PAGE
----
"Does the autistic brain have problems processing sensory and emotional information? My husband [on the autism spectrum] rarely follows through with what he originally agrees to do [or later, states he did not understand what I said, or simply does not remember the conversation at all]."
The sensory systems are also involved in “emotional processing.” People with autism spectrum disorder vary in their ability to process information emotionally, in part because at least one other sense often doesn't work well (e.g., it would be difficult for spouse with an auditory-processing issue to figure out whether his wife’s voice suggests composure or irritation). Also, many of these individuals have a hard time using their emotions or desires to process information and act appropriately in interpersonal settings.
Processing is a system that helps people select, prepare, and begin to interpret incoming information. People with ASD who have difficulty with processing may have a range of problems related to regulating the use of incoming information.
There are five processing skills:
1. Cognitive activation is a form of “active processing” that connects new information to what has already been learned through prior knowledge and experience. People who are “inactive processors” are unable to connect to prior knowledge to assist their understanding of new information. In contrast, “overactive processors” are reminded of too much prior knowledge, making it difficult for them to maintain focus.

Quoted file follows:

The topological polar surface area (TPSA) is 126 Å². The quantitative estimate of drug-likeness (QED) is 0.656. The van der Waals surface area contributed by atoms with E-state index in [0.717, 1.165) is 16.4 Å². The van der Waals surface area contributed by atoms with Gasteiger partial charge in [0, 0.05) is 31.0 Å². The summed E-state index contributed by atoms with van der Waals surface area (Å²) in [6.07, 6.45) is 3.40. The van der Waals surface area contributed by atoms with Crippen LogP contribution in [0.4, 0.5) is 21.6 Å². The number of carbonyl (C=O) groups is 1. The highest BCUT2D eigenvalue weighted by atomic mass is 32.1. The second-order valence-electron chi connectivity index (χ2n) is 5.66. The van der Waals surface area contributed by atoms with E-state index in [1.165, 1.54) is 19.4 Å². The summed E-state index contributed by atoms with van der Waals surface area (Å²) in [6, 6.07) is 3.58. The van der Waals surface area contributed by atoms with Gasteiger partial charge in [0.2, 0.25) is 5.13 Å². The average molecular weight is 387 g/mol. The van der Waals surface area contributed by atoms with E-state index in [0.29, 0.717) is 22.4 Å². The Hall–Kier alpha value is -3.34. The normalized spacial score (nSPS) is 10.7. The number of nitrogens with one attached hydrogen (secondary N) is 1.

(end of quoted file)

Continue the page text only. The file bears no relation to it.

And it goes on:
2. Depth and detail of processing controls how intensely people can concentrate on highly specific data. It enables them to focus deeply enough to recognize and remember necessary details. People with ASD tend to remember a lot of details that relate to their area of special interest, but may not remember much outside of that interest.
3. Focal maintenance allows the person to focus on important information for the appropriate period of time. Individuals on the spectrum may not concentrate long enough on some things, and may concentrate too long on others.
4. Saliency determination involves selecting which incoming information is the most important. People who have difficulty with this control may be distracted by things that are not relevant and miss important information being presented.
5. Satisfaction control involves a person’s ability to allocate enough attention to activities or topics of moderate or low levels of interest. People with ASD with poor satisfaction control have difficulty concentrating on activities that are outside of their special interest.
Here are some signs that your ASD husband has difficulty processing information:
- tries to understand the meaning of each word you are saying rather than being able to automatically understand the whole gist and general meaning of your sentence
- processes too little or too much information
- processes one word that you say, but then thinks of something completely unrelated to what you are saying
- only pays attention to exciting information or highly stimulating activities
- misses a lot of things that are obvious to you
- may have to repeat himself several times before you understand what he is saying
- has trouble picking up the main ideas in conversations with you
- has problems shifting focus from one subject or activity to another
- has difficulty connecting new information with information already known
- has an idea of what he wants to say in his mind, but when he attempts to share the idea, it doesn’t come out right
- focuses too superficially or too deeply on information you present
- focuses too long on just one detail
- focuses too briefly on important aspects of the conversation
- can't distinguish between what is important to you - and what isn't
Resources for couples affected by ASD: